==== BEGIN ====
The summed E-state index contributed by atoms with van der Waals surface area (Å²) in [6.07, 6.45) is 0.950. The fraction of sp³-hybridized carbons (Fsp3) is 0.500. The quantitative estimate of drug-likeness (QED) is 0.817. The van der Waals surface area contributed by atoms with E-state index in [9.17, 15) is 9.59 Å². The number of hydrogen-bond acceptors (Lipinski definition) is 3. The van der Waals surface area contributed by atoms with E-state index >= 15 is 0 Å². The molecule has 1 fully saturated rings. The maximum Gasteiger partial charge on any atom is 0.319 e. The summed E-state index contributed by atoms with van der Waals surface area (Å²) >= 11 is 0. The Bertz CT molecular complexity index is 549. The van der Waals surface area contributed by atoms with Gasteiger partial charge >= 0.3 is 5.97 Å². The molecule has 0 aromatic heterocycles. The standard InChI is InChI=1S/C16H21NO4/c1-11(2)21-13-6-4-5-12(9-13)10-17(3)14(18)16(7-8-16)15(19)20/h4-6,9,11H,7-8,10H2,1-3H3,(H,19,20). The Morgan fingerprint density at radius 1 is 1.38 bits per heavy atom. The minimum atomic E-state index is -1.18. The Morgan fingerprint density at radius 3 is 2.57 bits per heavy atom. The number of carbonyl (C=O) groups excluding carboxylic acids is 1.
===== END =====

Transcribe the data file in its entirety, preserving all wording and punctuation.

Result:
The summed E-state index contributed by atoms with van der Waals surface area (Å²) in [6.07, 6.45) is 0.950. The fraction of sp³-hybridized carbons (Fsp3) is 0.500. The quantitative estimate of drug-likeness (QED) is 0.817. The van der Waals surface area contributed by atoms with E-state index in [9.17, 15) is 9.59 Å². The number of hydrogen-bond acceptors (Lipinski definition) is 3. The van der Waals surface area contributed by atoms with E-state index >= 15 is 0 Å². The molecule has 1 fully saturated rings. The maximum Gasteiger partial charge on any atom is 0.319 e. The summed E-state index contributed by atoms with van der Waals surface area (Å²) >= 11 is 0. The Bertz CT molecular complexity index is 549. The van der Waals surface area contributed by atoms with Gasteiger partial charge >= 0.3 is 5.97 Å². The molecule has 0 aromatic heterocycles. The standard InChI is InChI=1S/C16H21NO4/c1-11(2)21-13-6-4-5-12(9-13)10-17(3)14(18)16(7-8-16)15(19)20/h4-6,9,11H,7-8,10H2,1-3H3,(H,19,20). The Morgan fingerprint density at radius 1 is 1.38 bits per heavy atom. The minimum atomic E-state index is -1.18. The Morgan fingerprint density at radius 3 is 2.57 bits per heavy atom. The number of carbonyl (C=O) groups excluding carboxylic acids is 1.